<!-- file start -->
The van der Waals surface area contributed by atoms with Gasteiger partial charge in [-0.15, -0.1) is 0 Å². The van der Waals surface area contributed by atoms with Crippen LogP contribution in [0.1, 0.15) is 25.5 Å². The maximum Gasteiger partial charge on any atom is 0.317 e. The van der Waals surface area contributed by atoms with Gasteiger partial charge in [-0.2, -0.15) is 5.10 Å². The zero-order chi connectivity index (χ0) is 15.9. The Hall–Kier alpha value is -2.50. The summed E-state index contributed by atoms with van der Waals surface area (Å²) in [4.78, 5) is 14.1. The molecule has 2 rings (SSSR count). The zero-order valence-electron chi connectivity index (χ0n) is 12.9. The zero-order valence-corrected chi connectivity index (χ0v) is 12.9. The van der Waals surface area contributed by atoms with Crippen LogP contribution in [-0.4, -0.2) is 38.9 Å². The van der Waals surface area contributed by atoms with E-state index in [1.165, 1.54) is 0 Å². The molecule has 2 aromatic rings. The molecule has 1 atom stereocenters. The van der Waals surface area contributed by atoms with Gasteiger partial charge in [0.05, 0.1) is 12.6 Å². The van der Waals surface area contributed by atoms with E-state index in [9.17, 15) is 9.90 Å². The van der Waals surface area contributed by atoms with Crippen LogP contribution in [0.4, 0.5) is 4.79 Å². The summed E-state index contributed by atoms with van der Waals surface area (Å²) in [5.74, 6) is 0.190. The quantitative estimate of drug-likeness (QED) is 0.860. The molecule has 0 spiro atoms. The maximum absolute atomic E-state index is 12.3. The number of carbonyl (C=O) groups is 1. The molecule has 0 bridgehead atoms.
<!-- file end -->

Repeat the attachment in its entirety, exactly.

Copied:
The van der Waals surface area contributed by atoms with Gasteiger partial charge in [-0.15, -0.1) is 0 Å². The van der Waals surface area contributed by atoms with Crippen LogP contribution in [0.1, 0.15) is 25.5 Å². The maximum Gasteiger partial charge on any atom is 0.317 e. The van der Waals surface area contributed by atoms with Gasteiger partial charge in [-0.2, -0.15) is 5.10 Å². The zero-order chi connectivity index (χ0) is 15.9. The Hall–Kier alpha value is -2.50. The summed E-state index contributed by atoms with van der Waals surface area (Å²) in [4.78, 5) is 14.1. The molecule has 2 rings (SSSR count). The zero-order valence-electron chi connectivity index (χ0n) is 12.9. The zero-order valence-corrected chi connectivity index (χ0v) is 12.9. The van der Waals surface area contributed by atoms with Crippen LogP contribution in [-0.4, -0.2) is 38.9 Å². The van der Waals surface area contributed by atoms with E-state index in [1.165, 1.54) is 0 Å². The molecule has 2 aromatic rings. The molecule has 1 atom stereocenters. The van der Waals surface area contributed by atoms with Gasteiger partial charge in [0.05, 0.1) is 12.6 Å². The van der Waals surface area contributed by atoms with E-state index in [9.17, 15) is 9.90 Å². The van der Waals surface area contributed by atoms with Crippen LogP contribution in [0.4, 0.5) is 4.79 Å². The summed E-state index contributed by atoms with van der Waals surface area (Å²) in [5.74, 6) is 0.190. The quantitative estimate of drug-likeness (QED) is 0.860. The molecule has 0 spiro atoms. The maximum absolute atomic E-state index is 12.3. The number of carbonyl (C=O) groups is 1. The molecule has 0 bridgehead atoms.